Bryan Cranston to Make Broadway Debut as LBJ in 'All the Way'
The "Breaking Bad" star will reprise the role of the 36th U.S. president, which he is currently performing in Cambridge, Mass., when the play transfers to New York this winter.
NEW YORK -- Having said goodbye to Walter White, the antihero he played so indelibly for six seasons on Breaking Bad, Bryan Cranston will make his Broadway debut this winter playing Lyndon B. Johnson in All the Way.
Written by Pulitzer Prize-winning playwright Robert Schenkkan (The Kentucky Cycle), the three-hour historical drama is currently nearing the end of its sold-out run at the American Repertory Theatre in Cambridge, Mass.
Reviewing the play in The New York Times, Charles Isherwood praised Cranston's "winning star turn," adding that the actor "glitters with an almost salacious ruthlessness when he gets to do a little arm-twisting."
Joel Brown of The Boston Globe wrote, "Cranston delivers Johnson's outsize presence, his cackling humor and sudden rages, his canny maneuvering and his self-pity."
The play follows LBJ through his first year in office, assuming power following the assassination of John F. Kennedy in 1963 and going on to be elected in his own right the following year, when he defeated Barry Goldwater by a large margin. Johnson's leadership in the passage of the Civil Rights Act is a key part of the drama, with Martin Luther King Jr., J. Edgar Hoover and Hubert H. Humphrey among those who also figure as major characters. Bill Rauch directed the Cambridge production and will also stage the play in New York.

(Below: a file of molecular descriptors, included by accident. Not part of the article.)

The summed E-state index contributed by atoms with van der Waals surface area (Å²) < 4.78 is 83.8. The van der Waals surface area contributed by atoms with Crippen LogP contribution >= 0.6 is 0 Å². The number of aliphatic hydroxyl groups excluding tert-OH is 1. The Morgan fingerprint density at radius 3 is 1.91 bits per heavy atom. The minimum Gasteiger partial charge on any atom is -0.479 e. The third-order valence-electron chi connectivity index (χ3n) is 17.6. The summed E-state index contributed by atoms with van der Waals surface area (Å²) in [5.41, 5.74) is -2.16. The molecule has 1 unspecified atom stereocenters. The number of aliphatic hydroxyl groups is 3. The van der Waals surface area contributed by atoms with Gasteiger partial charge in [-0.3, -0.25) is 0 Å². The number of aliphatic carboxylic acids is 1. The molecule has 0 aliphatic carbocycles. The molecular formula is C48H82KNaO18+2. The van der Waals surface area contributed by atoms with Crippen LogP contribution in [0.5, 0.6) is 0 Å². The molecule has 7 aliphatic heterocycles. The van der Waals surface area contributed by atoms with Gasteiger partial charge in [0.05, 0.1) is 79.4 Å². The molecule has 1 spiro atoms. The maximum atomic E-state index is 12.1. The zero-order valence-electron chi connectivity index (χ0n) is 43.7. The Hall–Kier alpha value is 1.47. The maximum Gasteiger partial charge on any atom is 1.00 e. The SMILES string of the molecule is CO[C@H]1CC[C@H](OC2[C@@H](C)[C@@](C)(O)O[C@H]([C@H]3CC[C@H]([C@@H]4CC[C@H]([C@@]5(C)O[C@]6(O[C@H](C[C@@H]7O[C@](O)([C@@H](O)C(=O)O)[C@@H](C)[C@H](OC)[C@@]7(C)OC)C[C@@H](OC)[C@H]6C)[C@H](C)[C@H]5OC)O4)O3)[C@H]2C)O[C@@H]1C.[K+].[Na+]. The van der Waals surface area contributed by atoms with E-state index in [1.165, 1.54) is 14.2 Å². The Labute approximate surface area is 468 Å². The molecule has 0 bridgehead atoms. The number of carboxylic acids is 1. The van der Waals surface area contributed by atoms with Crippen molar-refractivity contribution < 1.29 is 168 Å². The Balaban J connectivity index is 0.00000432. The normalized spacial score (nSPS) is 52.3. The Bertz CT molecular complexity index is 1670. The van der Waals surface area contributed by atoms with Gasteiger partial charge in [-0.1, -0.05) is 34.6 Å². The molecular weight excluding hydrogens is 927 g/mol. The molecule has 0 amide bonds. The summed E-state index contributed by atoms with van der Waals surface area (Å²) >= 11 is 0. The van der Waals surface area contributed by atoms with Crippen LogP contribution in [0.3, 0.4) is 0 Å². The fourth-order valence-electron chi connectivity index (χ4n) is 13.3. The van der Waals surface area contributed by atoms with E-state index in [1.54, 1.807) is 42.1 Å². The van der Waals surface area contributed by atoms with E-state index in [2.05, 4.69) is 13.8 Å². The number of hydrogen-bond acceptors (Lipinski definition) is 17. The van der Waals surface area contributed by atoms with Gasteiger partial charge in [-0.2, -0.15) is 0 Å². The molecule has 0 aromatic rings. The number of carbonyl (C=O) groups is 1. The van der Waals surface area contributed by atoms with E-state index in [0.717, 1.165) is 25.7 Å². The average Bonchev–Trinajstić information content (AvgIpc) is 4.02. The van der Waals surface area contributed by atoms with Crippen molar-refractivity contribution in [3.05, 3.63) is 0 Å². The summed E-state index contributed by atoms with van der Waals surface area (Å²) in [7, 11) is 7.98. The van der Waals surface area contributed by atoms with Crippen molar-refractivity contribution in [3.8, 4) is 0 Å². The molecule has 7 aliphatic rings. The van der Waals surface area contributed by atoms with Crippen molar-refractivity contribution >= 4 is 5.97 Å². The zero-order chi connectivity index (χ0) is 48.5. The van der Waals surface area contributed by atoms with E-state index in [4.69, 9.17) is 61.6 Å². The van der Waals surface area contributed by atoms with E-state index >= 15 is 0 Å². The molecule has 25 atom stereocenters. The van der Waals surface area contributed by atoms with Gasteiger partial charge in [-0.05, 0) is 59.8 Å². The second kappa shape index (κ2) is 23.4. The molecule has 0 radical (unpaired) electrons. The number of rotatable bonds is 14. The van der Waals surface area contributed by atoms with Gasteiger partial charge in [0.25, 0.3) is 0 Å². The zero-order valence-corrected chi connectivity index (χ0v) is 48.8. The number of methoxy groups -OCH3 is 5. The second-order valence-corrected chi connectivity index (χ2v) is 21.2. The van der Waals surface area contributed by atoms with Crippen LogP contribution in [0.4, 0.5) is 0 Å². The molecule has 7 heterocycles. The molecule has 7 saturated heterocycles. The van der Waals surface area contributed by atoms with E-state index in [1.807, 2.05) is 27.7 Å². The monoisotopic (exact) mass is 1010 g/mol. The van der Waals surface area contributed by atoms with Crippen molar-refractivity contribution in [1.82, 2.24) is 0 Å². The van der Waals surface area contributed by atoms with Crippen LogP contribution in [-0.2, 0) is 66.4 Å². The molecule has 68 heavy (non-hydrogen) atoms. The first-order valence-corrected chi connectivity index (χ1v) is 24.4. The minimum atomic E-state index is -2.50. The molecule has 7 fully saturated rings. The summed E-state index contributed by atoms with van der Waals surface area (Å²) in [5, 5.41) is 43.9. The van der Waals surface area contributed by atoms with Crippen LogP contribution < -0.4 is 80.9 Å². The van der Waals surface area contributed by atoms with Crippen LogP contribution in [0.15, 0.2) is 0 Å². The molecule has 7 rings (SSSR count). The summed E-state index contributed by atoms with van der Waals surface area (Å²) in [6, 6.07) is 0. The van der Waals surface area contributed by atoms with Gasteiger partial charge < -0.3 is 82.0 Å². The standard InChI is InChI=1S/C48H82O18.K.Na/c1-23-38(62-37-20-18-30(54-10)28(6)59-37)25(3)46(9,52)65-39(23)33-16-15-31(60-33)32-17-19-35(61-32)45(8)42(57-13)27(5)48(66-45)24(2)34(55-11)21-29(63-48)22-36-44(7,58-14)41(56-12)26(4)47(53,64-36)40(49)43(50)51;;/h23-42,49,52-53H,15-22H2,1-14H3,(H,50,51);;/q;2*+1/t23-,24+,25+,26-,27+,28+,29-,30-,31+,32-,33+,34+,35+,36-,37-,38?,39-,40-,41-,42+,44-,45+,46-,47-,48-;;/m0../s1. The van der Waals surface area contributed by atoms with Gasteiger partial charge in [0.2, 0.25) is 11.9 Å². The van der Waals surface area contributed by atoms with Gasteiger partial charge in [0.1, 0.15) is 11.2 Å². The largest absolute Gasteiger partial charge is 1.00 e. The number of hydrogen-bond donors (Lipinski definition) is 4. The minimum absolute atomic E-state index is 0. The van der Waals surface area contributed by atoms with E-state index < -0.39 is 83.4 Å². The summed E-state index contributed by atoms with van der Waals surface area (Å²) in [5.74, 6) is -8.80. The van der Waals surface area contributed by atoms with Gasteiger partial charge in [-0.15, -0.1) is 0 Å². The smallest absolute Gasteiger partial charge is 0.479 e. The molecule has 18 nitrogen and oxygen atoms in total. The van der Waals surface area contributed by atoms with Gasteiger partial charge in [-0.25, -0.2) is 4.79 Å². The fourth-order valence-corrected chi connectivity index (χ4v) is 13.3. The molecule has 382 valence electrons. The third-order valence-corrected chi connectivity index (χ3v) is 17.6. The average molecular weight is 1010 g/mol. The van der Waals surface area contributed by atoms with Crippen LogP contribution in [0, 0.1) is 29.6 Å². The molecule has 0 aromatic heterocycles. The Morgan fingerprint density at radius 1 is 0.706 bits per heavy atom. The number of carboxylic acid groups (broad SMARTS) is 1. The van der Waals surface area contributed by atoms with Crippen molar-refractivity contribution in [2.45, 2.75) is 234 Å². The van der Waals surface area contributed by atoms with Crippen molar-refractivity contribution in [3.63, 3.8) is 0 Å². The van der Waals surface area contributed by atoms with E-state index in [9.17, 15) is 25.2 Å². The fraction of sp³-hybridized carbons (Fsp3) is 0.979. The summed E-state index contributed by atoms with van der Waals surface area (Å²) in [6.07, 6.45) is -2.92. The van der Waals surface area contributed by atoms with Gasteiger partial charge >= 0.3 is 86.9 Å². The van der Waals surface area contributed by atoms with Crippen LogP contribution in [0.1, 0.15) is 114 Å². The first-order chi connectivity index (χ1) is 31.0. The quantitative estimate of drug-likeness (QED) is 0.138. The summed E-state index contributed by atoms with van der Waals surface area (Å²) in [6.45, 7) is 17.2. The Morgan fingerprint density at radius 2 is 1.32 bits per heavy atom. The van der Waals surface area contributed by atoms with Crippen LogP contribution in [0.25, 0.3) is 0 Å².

Schenkkan leaked the news on Facebook and Twitter over the weekend that the production would transfer to Broadway during the current season.
Jeffrey Richards, who will lead the producing team with Jerry Frankel and Louise Gund, confirmed the move to The New York Times on Sunday. Exact dates and a theater have not been determined, and no cast beyond three-time Emmy winner Cranston has been confirmed for the transfer.
However, with the play on track to open during the 2013-14 season (which ends in May), it puts Cranston into an uncommonly crowded field of lauded lead actors in meaty roles vying for Tony Awards consideration.
Among other contenders scheduled to open this season are Denzel Washington in A Raisin in the Sun, Ian McKellen and Patrick Stewart in the repertory double of No Man's Land and Waiting for Godot, Mark Rylance also doing double-duty in Twelfth Night and Richard III, Daniel Craig in Betrayal and Ethan Hawke in Macbeth.
Also in the field is Zachary Quinto, who recently opened to superlative reviews in another Richards production, The Glass Menagerie.